Words In Music

I just finished the first book in Rachel Caine’s Stillhouse Lake series. I gobbled that book right up even though I knew who the villain was as soon as he was introduced. The protagonist was so wonderfully drawn that I wanted her to fight, to win, to be strong. I’ve pre-ordered the second book. This one had a satisfying ending but left open something I didn’t expect.

At the end the author listed the music she wrote the book to. Isn’t that a cool idea? I knew a few of the musicians because she listens to the same kind of music my husband does, like Birthday Massacre. But it was an eclectic list.

I’ve mentioned before here that I like to write to soundtrack music. It gives me lots of background drama. I also like Celtic music.

I’ve recently discovered the soundtrack to the new King Arthur, Legend of the Sword movie, thanks to my son. The music is perfect for the current work in progress.

Briefly, here is the music I wrote Sunshine on My Shoulders to.

Caravansary, Into the Forest, and The Bell Tower, by Kitaro

I Don’t Believe and The Start of Something New by Chrom

Everything by Two Steps From Hell (basically the people who make movie soundtracks)

Aran Boat Song by Darol Anger

Bring Me To Life by Evanescence

Demelza’s Song from the new Poldark series

Cows On The Hill by Jay Unger

The Expanse‘s opening music by Clinton Shorter

Jewels in Indra’s Web by Jami Sieber

Katuman Kaiku by Turisas

The Robin Hood soundtrack – the version with Russell Crowe

Song For Odessa by Spare Rib and the Bluegrass Sauce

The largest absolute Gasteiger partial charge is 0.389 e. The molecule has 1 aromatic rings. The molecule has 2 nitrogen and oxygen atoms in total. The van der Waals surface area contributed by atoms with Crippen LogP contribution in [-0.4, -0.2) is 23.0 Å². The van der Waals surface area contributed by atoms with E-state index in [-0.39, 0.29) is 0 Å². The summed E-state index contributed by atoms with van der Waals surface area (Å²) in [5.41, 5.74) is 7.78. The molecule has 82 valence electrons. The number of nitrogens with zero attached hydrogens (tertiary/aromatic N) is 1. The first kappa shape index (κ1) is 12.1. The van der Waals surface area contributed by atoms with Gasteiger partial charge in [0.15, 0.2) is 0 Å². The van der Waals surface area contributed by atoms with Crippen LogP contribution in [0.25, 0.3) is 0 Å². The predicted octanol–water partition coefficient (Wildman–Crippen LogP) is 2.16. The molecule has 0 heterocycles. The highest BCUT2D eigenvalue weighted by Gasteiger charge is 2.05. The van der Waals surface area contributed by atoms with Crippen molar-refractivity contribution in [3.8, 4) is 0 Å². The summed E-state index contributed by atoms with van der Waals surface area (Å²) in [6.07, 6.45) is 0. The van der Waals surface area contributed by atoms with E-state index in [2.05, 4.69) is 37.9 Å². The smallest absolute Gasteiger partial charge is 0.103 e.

Beyond the Night, from the Stargate Atlantis series

Hey Little Girl by Icehouse

And any music from the Lord of the Rings and Harry Potter movies.

Obviously that’s a short list but I don’t want to bore you with more. You get the idea. It used to be, with previous manuscripts, that the music had to be instrumental. Lyrics distracted me as I paid too much attention to the stories within the songs.

But this time the lyrics actually faded somewhat into the background, and in some instances, like Song for Odessa, which is a ballad written for a woman we knew who died in an avalanche, the poignancy and loss in the lyrics added to the story, especially when writing about a character’s loss.

I imagine there are lots of writers out there who need silence to give their story space to be born. Not me though. With the exception of a couple scary scenes where I needed no music in order to hear if anything was creeping through the house, I like that background of music. It pulls up the emotions I need near the surface.

I also imagine this is true for all walks of life, not just for writers. What music do you consider your personal soundtrack?